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Vertcoin Developer Proposes Hardware Device for Lightning Network

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Vertcoin Developer Proposes Hardware Device for Lightning Network

James Lovejoy, the lead developer of Vertcoin, recently spoke at the MIT Bitcoin Expo 2018, held March 18, on the subject of bitcoin’s upcoming Lightning Network and the technical challenges it may face once fully rolled out. During his presentation, he also explained how a new forthcoming hardware-based project, named Litbox, can potentially assist in the successful deployment of the network.

James Lovejoy is an undergraduate researcher at DCI and has been the lead developer of Vertcoin cryptocurrency ever since it was code forked from Litecoin in 2014. He said that with Litbox, “users can be their own banks as they can conveniently share the same wallet across multiple devices.” Litbox, expected to launch in the second half of 2018, will provide support for bitcoin, ether, and vertcoin.

The Lightning Network was touted as a potential solution to the bitcoin blockchain scalability debate by its developers, Joseph Poon and Thaddeus Dryja. The white paper proposed the setup of an off-chain decentralized system for enabling peer-to-peer transactions. An alpha version of the network was released in January 2018.

Currently, the Bitcoin blockchain has a block size limit of 1MB, which makes it difficult to handle the transaction rate of established payment systems. Coupled with the fact that bitcoin has recently surged in popularity and usage, this results in increased transfer time and high transaction costs.

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Lightning Network Overview

The Lightning Network works by creating a network of micropayment channels. Any two or more nodes in the blockchain can open a bi-directional, peer-to-peer communication channel between them. The participating accounts can then make bitcoin transactions back and forth as long as the channel is active. All transactions are initially recorded off the blockchain, and once the channel is closed by either party, only the final closing balances of both the nodes are recorded.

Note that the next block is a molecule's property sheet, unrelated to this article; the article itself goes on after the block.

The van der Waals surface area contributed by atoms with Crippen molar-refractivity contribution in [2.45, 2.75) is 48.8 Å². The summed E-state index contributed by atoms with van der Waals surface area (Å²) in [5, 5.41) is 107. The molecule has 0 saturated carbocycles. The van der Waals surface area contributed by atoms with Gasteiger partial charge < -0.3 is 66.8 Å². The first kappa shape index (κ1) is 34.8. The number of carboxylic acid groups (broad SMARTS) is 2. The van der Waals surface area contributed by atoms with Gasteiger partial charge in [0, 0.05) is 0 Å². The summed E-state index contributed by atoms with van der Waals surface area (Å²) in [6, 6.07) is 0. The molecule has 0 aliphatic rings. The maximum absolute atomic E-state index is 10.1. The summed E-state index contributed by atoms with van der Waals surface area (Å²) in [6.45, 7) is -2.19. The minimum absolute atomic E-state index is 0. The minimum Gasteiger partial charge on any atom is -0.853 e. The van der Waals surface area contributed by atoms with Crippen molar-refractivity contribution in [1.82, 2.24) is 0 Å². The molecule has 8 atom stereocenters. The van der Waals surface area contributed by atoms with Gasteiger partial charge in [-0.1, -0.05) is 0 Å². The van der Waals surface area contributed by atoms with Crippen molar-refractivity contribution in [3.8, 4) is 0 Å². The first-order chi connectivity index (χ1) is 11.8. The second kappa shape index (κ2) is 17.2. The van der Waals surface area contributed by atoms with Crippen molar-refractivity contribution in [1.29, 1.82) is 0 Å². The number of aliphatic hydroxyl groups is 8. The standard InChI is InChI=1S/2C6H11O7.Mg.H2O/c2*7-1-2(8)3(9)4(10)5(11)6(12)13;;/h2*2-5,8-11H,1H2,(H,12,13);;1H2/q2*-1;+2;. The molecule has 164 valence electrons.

This approach ultimately reduces the number of transactions that have to be processed on the blockchain. Lightning Labs, the company developing the network, says that with fewer transactions to validate, there will be a proportional decrease in overall transaction costs as well. Simply put, the Lightning Network helps to speed up transactions and reduce costs considerably.

Lead Vertcoin Developer Unveils Litbox

However, there are also some major risks associated with the implementation of the Lightning Network. If the parties involved in the transaction do not ensure sufficient safeguards, they could risk losing their money. Furthermore, when a payment is made within a channel, it could result in the linking of the participants’ IP addresses, which is a potential privacy issue.

Speaking at the forum, James Lovejoy said:

“Litbox is a small plug and play hardware device that will connect to a router. It will be online and can be accessed remotely, thus allowing you to access your funds from different devices.”

At this time, Litbox’s ultimate goal appears to be resolving the security issues faced by the Lightning Network and can be used for all coins compatible with Lightning. It will also attempt to guarantee user privacy and prevent any losses that could occur due to a human’s involvement. A minimum viable product is anticipated for the end of Q2 2018.

Bitcoin Core developer, Peter Todd, did not seem impressed after the Lightning Network’s testnet implementation was unveiled. He tweeted:

“Initial impressions of Lightning on testnet: c-lightning segfaults a lot, and when it’s not crashing payments fail more often than not. Writing it in C – a notoriously dangerous language – doesn’t strike me as a good idea.”

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